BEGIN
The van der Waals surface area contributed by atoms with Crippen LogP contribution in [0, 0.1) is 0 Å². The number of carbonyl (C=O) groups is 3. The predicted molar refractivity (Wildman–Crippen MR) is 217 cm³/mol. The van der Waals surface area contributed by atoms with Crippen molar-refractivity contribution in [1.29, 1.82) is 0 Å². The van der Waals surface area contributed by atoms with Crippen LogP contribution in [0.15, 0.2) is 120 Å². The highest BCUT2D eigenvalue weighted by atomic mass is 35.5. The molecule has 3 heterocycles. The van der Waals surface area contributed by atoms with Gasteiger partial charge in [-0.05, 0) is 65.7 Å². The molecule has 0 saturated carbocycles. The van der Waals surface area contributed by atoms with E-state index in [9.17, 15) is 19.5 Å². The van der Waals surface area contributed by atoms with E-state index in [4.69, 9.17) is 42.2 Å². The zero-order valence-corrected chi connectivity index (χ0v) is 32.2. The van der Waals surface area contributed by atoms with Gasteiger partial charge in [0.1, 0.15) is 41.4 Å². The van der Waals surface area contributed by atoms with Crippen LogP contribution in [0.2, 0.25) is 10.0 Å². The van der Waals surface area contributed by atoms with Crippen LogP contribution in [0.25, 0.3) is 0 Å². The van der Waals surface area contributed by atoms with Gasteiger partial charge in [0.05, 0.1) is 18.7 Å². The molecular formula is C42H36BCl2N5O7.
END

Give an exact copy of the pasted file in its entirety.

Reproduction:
The van der Waals surface area contributed by atoms with Crippen LogP contribution in [0, 0.1) is 0 Å². The number of carbonyl (C=O) groups is 3. The predicted molar refractivity (Wildman–Crippen MR) is 217 cm³/mol. The van der Waals surface area contributed by atoms with Crippen molar-refractivity contribution in [1.29, 1.82) is 0 Å². The van der Waals surface area contributed by atoms with Crippen LogP contribution in [0.15, 0.2) is 120 Å². The highest BCUT2D eigenvalue weighted by atomic mass is 35.5. The molecule has 3 heterocycles. The van der Waals surface area contributed by atoms with Gasteiger partial charge in [-0.05, 0) is 65.7 Å². The molecule has 0 saturated carbocycles. The van der Waals surface area contributed by atoms with E-state index in [9.17, 15) is 19.5 Å². The van der Waals surface area contributed by atoms with E-state index in [4.69, 9.17) is 42.2 Å². The zero-order valence-corrected chi connectivity index (χ0v) is 32.2. The van der Waals surface area contributed by atoms with Gasteiger partial charge in [0.1, 0.15) is 41.4 Å². The van der Waals surface area contributed by atoms with Crippen LogP contribution in [0.2, 0.25) is 10.0 Å². The van der Waals surface area contributed by atoms with Crippen LogP contribution in [0.25, 0.3) is 0 Å². The van der Waals surface area contributed by atoms with Gasteiger partial charge in [0.05, 0.1) is 18.7 Å². The molecular formula is C42H36BCl2N5O7.